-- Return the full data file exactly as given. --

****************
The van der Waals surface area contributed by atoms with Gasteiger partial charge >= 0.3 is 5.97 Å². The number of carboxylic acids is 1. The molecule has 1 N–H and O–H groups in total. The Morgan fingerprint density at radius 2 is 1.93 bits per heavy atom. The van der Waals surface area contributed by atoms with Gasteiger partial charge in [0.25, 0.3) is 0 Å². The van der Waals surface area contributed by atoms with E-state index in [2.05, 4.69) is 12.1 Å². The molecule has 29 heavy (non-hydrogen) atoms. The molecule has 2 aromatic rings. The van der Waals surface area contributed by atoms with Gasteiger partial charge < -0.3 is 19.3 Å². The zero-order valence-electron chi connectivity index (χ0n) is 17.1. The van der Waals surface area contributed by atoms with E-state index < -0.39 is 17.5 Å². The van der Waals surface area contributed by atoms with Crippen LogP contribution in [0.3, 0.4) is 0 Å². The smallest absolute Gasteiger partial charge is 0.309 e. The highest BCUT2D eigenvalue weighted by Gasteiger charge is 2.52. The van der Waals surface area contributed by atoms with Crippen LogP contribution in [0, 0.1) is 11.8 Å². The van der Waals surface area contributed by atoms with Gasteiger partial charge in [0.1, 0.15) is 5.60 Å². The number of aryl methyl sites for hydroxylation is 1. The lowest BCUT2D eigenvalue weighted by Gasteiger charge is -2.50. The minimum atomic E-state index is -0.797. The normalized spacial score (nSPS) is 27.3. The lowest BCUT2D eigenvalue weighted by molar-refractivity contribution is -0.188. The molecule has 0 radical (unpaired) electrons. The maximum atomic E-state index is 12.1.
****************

The van der Waals surface area contributed by atoms with Gasteiger partial charge >= 0.3 is 5.97 Å². The number of carboxylic acids is 1. The molecule has 1 N–H and O–H groups in total. The Morgan fingerprint density at radius 2 is 1.93 bits per heavy atom. The van der Waals surface area contributed by atoms with Gasteiger partial charge in [0.25, 0.3) is 0 Å². The van der Waals surface area contributed by atoms with E-state index in [2.05, 4.69) is 12.1 Å². The molecule has 29 heavy (non-hydrogen) atoms. The molecule has 2 aromatic rings. The van der Waals surface area contributed by atoms with Gasteiger partial charge < -0.3 is 19.3 Å². The zero-order valence-electron chi connectivity index (χ0n) is 17.1. The van der Waals surface area contributed by atoms with E-state index < -0.39 is 17.5 Å². The van der Waals surface area contributed by atoms with Crippen LogP contribution in [0.3, 0.4) is 0 Å². The smallest absolute Gasteiger partial charge is 0.309 e. The highest BCUT2D eigenvalue weighted by Gasteiger charge is 2.52. The van der Waals surface area contributed by atoms with Crippen LogP contribution in [0, 0.1) is 11.8 Å². The van der Waals surface area contributed by atoms with Gasteiger partial charge in [0.1, 0.15) is 5.60 Å². The number of aryl methyl sites for hydroxylation is 1. The lowest BCUT2D eigenvalue weighted by Gasteiger charge is -2.50. The minimum atomic E-state index is -0.797. The normalized spacial score (nSPS) is 27.3. The lowest BCUT2D eigenvalue weighted by molar-refractivity contribution is -0.188. The molecule has 0 radical (unpaired) electrons. The maximum atomic E-state index is 12.1.